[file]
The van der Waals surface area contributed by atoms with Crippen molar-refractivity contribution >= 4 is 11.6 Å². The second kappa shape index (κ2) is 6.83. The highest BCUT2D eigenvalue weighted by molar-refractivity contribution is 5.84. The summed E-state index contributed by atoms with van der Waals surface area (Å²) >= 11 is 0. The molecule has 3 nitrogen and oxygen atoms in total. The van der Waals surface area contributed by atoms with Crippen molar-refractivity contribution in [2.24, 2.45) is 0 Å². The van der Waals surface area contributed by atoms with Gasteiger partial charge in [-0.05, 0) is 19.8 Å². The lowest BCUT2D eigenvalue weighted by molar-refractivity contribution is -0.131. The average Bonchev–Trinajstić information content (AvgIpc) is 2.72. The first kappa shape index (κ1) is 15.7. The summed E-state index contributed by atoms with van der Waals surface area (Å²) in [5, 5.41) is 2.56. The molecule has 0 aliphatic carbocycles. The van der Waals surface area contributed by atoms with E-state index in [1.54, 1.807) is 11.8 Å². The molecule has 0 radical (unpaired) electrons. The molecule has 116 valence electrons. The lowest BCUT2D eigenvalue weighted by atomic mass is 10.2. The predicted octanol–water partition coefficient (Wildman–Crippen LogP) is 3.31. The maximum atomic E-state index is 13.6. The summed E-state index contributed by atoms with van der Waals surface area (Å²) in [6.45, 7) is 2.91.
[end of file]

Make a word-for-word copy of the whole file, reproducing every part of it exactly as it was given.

The van der Waals surface area contributed by atoms with Crippen molar-refractivity contribution >= 4 is 11.6 Å². The second kappa shape index (κ2) is 6.83. The highest BCUT2D eigenvalue weighted by molar-refractivity contribution is 5.84. The summed E-state index contributed by atoms with van der Waals surface area (Å²) >= 11 is 0. The molecule has 3 nitrogen and oxygen atoms in total. The van der Waals surface area contributed by atoms with Crippen molar-refractivity contribution in [2.24, 2.45) is 0 Å². The van der Waals surface area contributed by atoms with Gasteiger partial charge in [-0.05, 0) is 19.8 Å². The lowest BCUT2D eigenvalue weighted by molar-refractivity contribution is -0.131. The average Bonchev–Trinajstić information content (AvgIpc) is 2.72. The first kappa shape index (κ1) is 15.7. The summed E-state index contributed by atoms with van der Waals surface area (Å²) in [5, 5.41) is 2.56. The molecule has 0 aliphatic carbocycles. The van der Waals surface area contributed by atoms with E-state index in [1.54, 1.807) is 11.8 Å². The molecule has 0 radical (unpaired) electrons. The molecule has 116 valence electrons. The lowest BCUT2D eigenvalue weighted by atomic mass is 10.2. The predicted octanol–water partition coefficient (Wildman–Crippen LogP) is 3.31. The maximum atomic E-state index is 13.6. The summed E-state index contributed by atoms with van der Waals surface area (Å²) in [6.45, 7) is 2.91.